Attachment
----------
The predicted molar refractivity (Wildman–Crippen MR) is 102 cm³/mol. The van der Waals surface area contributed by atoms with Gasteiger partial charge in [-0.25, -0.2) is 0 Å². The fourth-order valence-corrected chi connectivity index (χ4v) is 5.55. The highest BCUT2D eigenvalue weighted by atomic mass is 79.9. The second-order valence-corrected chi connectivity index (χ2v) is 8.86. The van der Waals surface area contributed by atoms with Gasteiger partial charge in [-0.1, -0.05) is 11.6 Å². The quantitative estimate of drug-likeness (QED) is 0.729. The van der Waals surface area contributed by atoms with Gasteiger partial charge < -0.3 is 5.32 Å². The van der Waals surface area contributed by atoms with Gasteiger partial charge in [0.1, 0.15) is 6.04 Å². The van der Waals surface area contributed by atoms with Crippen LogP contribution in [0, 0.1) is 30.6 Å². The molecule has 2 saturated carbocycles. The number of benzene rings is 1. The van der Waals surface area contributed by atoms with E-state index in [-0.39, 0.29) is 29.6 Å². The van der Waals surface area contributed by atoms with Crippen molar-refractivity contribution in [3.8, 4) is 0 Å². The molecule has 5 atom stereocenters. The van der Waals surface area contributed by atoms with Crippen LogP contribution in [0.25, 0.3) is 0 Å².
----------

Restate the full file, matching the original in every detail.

The predicted molar refractivity (Wildman–Crippen MR) is 102 cm³/mol. The van der Waals surface area contributed by atoms with Gasteiger partial charge in [-0.25, -0.2) is 0 Å². The fourth-order valence-corrected chi connectivity index (χ4v) is 5.55. The highest BCUT2D eigenvalue weighted by atomic mass is 79.9. The second-order valence-corrected chi connectivity index (χ2v) is 8.86. The van der Waals surface area contributed by atoms with Gasteiger partial charge in [-0.1, -0.05) is 11.6 Å². The quantitative estimate of drug-likeness (QED) is 0.729. The van der Waals surface area contributed by atoms with Gasteiger partial charge < -0.3 is 5.32 Å². The van der Waals surface area contributed by atoms with Gasteiger partial charge in [0.1, 0.15) is 6.04 Å². The van der Waals surface area contributed by atoms with Crippen LogP contribution in [0, 0.1) is 30.6 Å². The molecule has 2 saturated carbocycles. The number of benzene rings is 1. The van der Waals surface area contributed by atoms with E-state index in [-0.39, 0.29) is 29.6 Å². The van der Waals surface area contributed by atoms with Crippen molar-refractivity contribution in [3.8, 4) is 0 Å². The molecule has 5 atom stereocenters. The van der Waals surface area contributed by atoms with Crippen LogP contribution in [0.25, 0.3) is 0 Å².